Department of Fish and Wildlife
Kentucky Afield Outdoors: The new year is all about opportunity for Kentucky hunters
FRANKFORT, Ky. –
The stretch between Christmas and New Year's Day can be a time to relax,
reflect and make resolutions for the year ahead.
Division of the Kentucky Department of Fish and Wildlife Resources is well into
its planning for the 2015-16 hunting seasons, and one word keeps coming up in
The focus is not
limited to one species, but plans pertaining to deer, elk and small game stand
Here’s a look at
some of what’s in store for 2015.
At its December
meeting, the Kentucky Fish and Wildlife Commission recommended several
proposals for legislative approval that would expand or create new opportunities
for deer and elk hunters.
In Kentucky, a
county is assigned to one of four deer management zones. Some zones have move
liberal harvest restrictions to thin or maintain the herd while others are more
restrictive to help grow the herd.
in Hopkins, Larue, Green, Nelson and Bullitt counties have reached the point where
more antlerless deer need to harvested, according to Kentucky Fish and Wildlife
biologists. Under the proposal, those counties would shift from Zone 2 to Zone
1 status. The change would give hunters an opportunity to harvest an unlimited
number of antlerless deer in those counties provided they have the appropriate
number of Additional Deer Permits.
"You'll see a
significant harvest increase going from a Zone 2 to a Zone 1, which is what we
want," said Chris Garland, acting Wildlife Division director for Kentucky
Fish and Wildlife. "When we go to a Zone 1, we're basically trying to
knock back the population."
Deer numbers in
Grayson, Ohio and Breckenridge counties have rebounded since the Epizootic
Hemorrhagic Disease outbreaks in 2007 and 2010 and can withstand moving from Zone
3 to Zone 2, biologists said. Zone 2 status allows for a 16-day modern gun deer
season as opposed to a 10-day season in Zones 3 and 4.
There are other proposed
changes to deer regulations on several Wildlife Management Areas to follow as
well, including the creation of a new antlerless-only quota hunt in December on
Veterans Memorial WMA in Scott County and a November firearms quota hunt on
Kentucky River WMA in Owen and Henry counties. Also, residents 65 and older
will be allowed to use crossbows during the entire deer archery season without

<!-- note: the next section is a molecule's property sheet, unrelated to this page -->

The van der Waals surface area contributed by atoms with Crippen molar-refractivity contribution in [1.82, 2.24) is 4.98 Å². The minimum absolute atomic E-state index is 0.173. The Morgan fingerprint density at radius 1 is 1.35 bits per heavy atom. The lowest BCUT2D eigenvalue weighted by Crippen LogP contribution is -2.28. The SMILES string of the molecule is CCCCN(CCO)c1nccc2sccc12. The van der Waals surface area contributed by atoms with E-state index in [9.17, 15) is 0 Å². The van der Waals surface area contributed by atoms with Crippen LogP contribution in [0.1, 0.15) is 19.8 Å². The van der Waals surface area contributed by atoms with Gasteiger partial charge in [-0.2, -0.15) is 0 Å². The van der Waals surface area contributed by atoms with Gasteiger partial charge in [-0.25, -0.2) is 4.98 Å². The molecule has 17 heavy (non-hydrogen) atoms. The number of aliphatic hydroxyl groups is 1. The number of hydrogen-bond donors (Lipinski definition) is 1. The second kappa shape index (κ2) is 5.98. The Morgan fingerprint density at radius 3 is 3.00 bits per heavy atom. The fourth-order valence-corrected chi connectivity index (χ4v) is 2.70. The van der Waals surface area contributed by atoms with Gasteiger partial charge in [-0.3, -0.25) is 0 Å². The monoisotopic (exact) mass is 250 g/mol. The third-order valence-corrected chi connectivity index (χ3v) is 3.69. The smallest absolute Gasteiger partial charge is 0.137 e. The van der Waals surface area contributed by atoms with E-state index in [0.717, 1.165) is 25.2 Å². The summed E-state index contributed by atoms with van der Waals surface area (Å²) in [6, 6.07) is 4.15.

being required to obtain a crossbow exemption permit under a proposal forwarded
by the commission.
looking at providing as much opportunity as we can without negatively impacting
the population base," Garland said.
A new Landowner
Voucher Permit System could pave the way for private landowners to earn an elk
permit by opening their land for elk hunting.
to increase opportunity by opening up new lands and give people the motivation
to open up their private land," Garland said. "We realize the elk are
moving into the woods and moving off the public lands they've been hunted on.
They're wiser and more wary and acting like a truly hunted elk herd."
Under the system
recommended by the commission, a landowner or lessee with at least 100 acres in
the elk zone would be eligible to enroll.
set the number of hunters, by weapon type, allowed on their land. Two points
would be awarded for the harvest of a bull elk and one for a cow elk. After
accruing 20 points, the landowner or lessee of the property would receive one
voucher elk permit, which would be transferrable and valid for either sex on
any land the landowner or lessee owns or leases in the elk zone.
A progress report
on the 10-year plan for restoring the northern bobwhite is due out in early
“We reviewed our
progress over the first five years; what we did well and what we can improve
on,” said Ben Robinson, small game biologist with Kentucky Fish and Wildlife.
One of the
highlights of the past five years’ work is the success achieved in quail focus
“Every focus area
that we worked on experienced an increase in bobwhite populations,” Robinson
said. “The work differs a little bit for all the regions, but all in all
they’ve been under pretty intensive habitat management. Everything from getting
rid of cool season grasses like fescue and establishing native warm-season
grasses down to managing existing habitat to make it better through controlled
burning, herbicide applications and disking. It’s really starting to pay off.”
abound for hunters in Kentucky, and more are on the horizon in 2015. The new
license year starts March 1, and licenses and permits for the 2015-16 season
are on sale now. Visit the department’s website at fw.ky.gov for more